Is Christian living to be another “lifestyle” for those who can afford it and come from a yuppie or bourgeois-bohemian background? In the intentional community world, the choice is essentially between a guru and unpaid work – or buying-in at more than it costs to buy a house in the countryside. A solution? I don’t think there is any one solution for the future of Christianity. It depends to a great extent on where we live, in cities, suburbs or the countryside. Then, whether it is with families and children, alone, with an intense social life, involved in local community activities and politics, whatever. All communities are exposed to the risk of human nature: corruption, abuse, exclusion of “others” and everything else that has happened, causing the community to reform itself or fall apart.
It is a good thing that I have been exposed to monastic life for my six-month stint. The Abbot made it easy for me, because he knew that I did not aspire to a monastic vocation. I had interesting work to do corresponding with my knowledge and skills. I had some realistic idea of the life of the monks. It is essentially a totalitarian “Orwellian” society where each person allows his personality to be eclipsed by the collective. It is the most radical Communism that exists, the only difference being that it is voluntary – accepted by the pronouncement of the Vows. Not everyone is made for that. I am not. Monastic life is everything that is the most ordinary, commonplace, boring and earthly. The corridors smell of sweat and boot polish. It could almost be compared with the Army except for the absence of noise and weapons! The various bits of advice for a young man thinking about monastic life have a ring of realism – go and get some boring job in an office or a factory and don’t think of yourself as anyone special. The almost-nihilism of it is quite surprising! It is the exact opposite of Romanticism, in which the creative imagination is exalted, but Romantics are not always very holy people…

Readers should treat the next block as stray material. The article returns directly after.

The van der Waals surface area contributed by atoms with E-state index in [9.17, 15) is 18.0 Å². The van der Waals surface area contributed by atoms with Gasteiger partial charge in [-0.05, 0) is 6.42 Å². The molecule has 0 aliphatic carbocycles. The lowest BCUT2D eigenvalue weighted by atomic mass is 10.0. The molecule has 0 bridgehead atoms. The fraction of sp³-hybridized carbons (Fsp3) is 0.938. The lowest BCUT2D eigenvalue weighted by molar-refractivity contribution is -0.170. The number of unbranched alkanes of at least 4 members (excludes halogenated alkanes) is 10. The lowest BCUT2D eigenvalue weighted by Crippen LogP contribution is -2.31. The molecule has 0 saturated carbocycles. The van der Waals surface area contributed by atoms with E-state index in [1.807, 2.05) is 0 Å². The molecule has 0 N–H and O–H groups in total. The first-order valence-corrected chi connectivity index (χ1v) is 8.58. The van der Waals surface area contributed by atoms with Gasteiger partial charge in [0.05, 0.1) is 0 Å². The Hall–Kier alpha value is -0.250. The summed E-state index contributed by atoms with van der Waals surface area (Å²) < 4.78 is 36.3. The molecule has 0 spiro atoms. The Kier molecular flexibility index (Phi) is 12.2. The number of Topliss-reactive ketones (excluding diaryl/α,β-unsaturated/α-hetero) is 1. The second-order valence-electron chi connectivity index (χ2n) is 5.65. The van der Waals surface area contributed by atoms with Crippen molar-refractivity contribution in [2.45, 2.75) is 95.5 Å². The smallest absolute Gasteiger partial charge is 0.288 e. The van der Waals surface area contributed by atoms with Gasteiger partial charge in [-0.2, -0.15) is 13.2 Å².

Fr Charles de Foucault comes back to me. He was a hermit, though he intended to found a very austere monastic community. The people around him were all Muslims. There is something to be said for “monastic” life in a city without any trappings or habit, just service to others. I have thought of leaving my present life to live alone in some remote place – but it just won’t work. It would be based on wrong, and that can’t be justified. Nor would I be justified in joining some intentional community where I would be followed by — myself.
Those are a few of my reflections on reading this article, which might be a little too hard on Dreher’s idea and desire to escape the quagmire of modern American or western life. Usually, we do God’s will by staying put, being where He put us so that we can do good in some small and insignificant way. Communities do exist and are said to do good and work out for the best. There are none anywhere near where I live, apart from a couple of Roman Catholic monasteries, so it seems to be something of a non-sequitur. That is the limit of the internet unless we have the lack of responsibilities at home, time and leisure to travel.
Thomas Merton once said succinctly, the entire wisdom of the desert fathers and mothers, thus: “Shut up, and go to your cell!”